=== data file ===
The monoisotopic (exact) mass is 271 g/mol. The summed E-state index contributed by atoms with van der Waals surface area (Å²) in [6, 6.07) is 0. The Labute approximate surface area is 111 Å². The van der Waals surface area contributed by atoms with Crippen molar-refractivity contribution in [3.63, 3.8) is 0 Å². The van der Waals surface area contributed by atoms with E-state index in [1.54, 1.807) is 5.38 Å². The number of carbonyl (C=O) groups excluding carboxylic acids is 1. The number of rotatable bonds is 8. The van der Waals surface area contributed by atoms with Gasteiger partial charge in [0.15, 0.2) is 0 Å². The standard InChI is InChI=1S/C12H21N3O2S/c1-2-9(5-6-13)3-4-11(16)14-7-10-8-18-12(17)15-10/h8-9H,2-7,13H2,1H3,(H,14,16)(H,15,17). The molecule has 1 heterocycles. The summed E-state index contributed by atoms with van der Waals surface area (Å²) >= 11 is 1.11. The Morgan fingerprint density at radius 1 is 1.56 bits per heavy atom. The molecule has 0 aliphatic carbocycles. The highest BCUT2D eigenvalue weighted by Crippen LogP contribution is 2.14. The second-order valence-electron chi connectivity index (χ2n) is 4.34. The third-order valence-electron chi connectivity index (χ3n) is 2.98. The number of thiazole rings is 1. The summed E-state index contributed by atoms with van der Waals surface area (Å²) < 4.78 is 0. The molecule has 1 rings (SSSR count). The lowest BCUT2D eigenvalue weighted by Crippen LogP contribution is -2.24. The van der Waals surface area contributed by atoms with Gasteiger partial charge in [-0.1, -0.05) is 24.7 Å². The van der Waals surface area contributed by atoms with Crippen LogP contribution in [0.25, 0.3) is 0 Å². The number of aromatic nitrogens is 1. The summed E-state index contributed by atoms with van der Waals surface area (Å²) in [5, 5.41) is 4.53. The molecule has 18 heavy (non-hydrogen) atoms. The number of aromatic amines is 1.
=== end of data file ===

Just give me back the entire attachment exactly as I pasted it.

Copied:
The monoisotopic (exact) mass is 271 g/mol. The summed E-state index contributed by atoms with van der Waals surface area (Å²) in [6, 6.07) is 0. The Labute approximate surface area is 111 Å². The van der Waals surface area contributed by atoms with Crippen molar-refractivity contribution in [3.63, 3.8) is 0 Å². The van der Waals surface area contributed by atoms with E-state index in [1.54, 1.807) is 5.38 Å². The number of carbonyl (C=O) groups excluding carboxylic acids is 1. The number of rotatable bonds is 8. The van der Waals surface area contributed by atoms with Gasteiger partial charge in [0.15, 0.2) is 0 Å². The standard InChI is InChI=1S/C12H21N3O2S/c1-2-9(5-6-13)3-4-11(16)14-7-10-8-18-12(17)15-10/h8-9H,2-7,13H2,1H3,(H,14,16)(H,15,17). The molecule has 1 heterocycles. The summed E-state index contributed by atoms with van der Waals surface area (Å²) >= 11 is 1.11. The Morgan fingerprint density at radius 1 is 1.56 bits per heavy atom. The molecule has 0 aliphatic carbocycles. The highest BCUT2D eigenvalue weighted by Crippen LogP contribution is 2.14. The second-order valence-electron chi connectivity index (χ2n) is 4.34. The third-order valence-electron chi connectivity index (χ3n) is 2.98. The number of thiazole rings is 1. The summed E-state index contributed by atoms with van der Waals surface area (Å²) < 4.78 is 0. The molecule has 1 rings (SSSR count). The lowest BCUT2D eigenvalue weighted by Crippen LogP contribution is -2.24. The van der Waals surface area contributed by atoms with Gasteiger partial charge in [-0.1, -0.05) is 24.7 Å². The van der Waals surface area contributed by atoms with Crippen LogP contribution in [0.25, 0.3) is 0 Å². The number of aromatic nitrogens is 1. The summed E-state index contributed by atoms with van der Waals surface area (Å²) in [5, 5.41) is 4.53. The molecule has 18 heavy (non-hydrogen) atoms. The number of aromatic amines is 1.